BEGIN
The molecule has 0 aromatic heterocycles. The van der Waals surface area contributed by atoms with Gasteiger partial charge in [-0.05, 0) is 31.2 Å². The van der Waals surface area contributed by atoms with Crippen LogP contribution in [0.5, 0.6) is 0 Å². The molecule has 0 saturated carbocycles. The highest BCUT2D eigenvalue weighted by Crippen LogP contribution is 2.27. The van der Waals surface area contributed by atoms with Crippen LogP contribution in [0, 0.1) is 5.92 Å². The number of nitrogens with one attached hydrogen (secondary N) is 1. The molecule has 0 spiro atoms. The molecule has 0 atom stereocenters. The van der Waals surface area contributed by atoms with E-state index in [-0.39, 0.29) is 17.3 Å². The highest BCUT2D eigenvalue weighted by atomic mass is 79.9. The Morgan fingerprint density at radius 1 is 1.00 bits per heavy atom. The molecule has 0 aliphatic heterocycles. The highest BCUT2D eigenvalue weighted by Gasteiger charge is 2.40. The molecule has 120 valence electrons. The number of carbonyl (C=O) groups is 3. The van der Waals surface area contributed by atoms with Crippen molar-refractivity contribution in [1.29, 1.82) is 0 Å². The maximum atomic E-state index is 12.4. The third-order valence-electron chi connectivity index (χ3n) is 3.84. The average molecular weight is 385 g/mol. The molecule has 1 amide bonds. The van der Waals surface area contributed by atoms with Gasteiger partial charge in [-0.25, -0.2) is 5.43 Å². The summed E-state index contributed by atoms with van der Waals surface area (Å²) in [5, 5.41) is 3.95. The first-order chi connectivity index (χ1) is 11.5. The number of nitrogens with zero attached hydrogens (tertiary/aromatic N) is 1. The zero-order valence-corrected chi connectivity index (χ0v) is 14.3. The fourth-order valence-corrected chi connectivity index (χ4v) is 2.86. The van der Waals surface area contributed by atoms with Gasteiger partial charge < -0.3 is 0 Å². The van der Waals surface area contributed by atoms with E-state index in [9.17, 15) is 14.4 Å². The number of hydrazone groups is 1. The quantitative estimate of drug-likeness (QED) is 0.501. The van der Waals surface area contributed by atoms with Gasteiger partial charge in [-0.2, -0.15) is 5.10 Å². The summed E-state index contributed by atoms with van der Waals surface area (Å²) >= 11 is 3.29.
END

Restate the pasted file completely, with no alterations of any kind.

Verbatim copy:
The molecule has 0 aromatic heterocycles. The van der Waals surface area contributed by atoms with Gasteiger partial charge in [-0.05, 0) is 31.2 Å². The van der Waals surface area contributed by atoms with Crippen LogP contribution in [0.5, 0.6) is 0 Å². The molecule has 0 saturated carbocycles. The highest BCUT2D eigenvalue weighted by Crippen LogP contribution is 2.27. The van der Waals surface area contributed by atoms with Crippen LogP contribution in [0, 0.1) is 5.92 Å². The number of nitrogens with one attached hydrogen (secondary N) is 1. The molecule has 0 spiro atoms. The molecule has 0 atom stereocenters. The van der Waals surface area contributed by atoms with E-state index in [-0.39, 0.29) is 17.3 Å². The highest BCUT2D eigenvalue weighted by atomic mass is 79.9. The Morgan fingerprint density at radius 1 is 1.00 bits per heavy atom. The molecule has 0 aliphatic heterocycles. The highest BCUT2D eigenvalue weighted by Gasteiger charge is 2.40. The molecule has 120 valence electrons. The number of carbonyl (C=O) groups is 3. The van der Waals surface area contributed by atoms with Crippen molar-refractivity contribution in [1.29, 1.82) is 0 Å². The maximum atomic E-state index is 12.4. The third-order valence-electron chi connectivity index (χ3n) is 3.84. The average molecular weight is 385 g/mol. The molecule has 1 amide bonds. The van der Waals surface area contributed by atoms with Gasteiger partial charge in [-0.25, -0.2) is 5.43 Å². The summed E-state index contributed by atoms with van der Waals surface area (Å²) in [5, 5.41) is 3.95. The first-order chi connectivity index (χ1) is 11.5. The number of nitrogens with zero attached hydrogens (tertiary/aromatic N) is 1. The zero-order valence-corrected chi connectivity index (χ0v) is 14.3. The fourth-order valence-corrected chi connectivity index (χ4v) is 2.86. The van der Waals surface area contributed by atoms with Gasteiger partial charge < -0.3 is 0 Å². The van der Waals surface area contributed by atoms with E-state index in [9.17, 15) is 14.4 Å². The number of hydrazone groups is 1. The quantitative estimate of drug-likeness (QED) is 0.501. The van der Waals surface area contributed by atoms with Gasteiger partial charge in [-0.2, -0.15) is 5.10 Å². The summed E-state index contributed by atoms with van der Waals surface area (Å²) >= 11 is 3.29.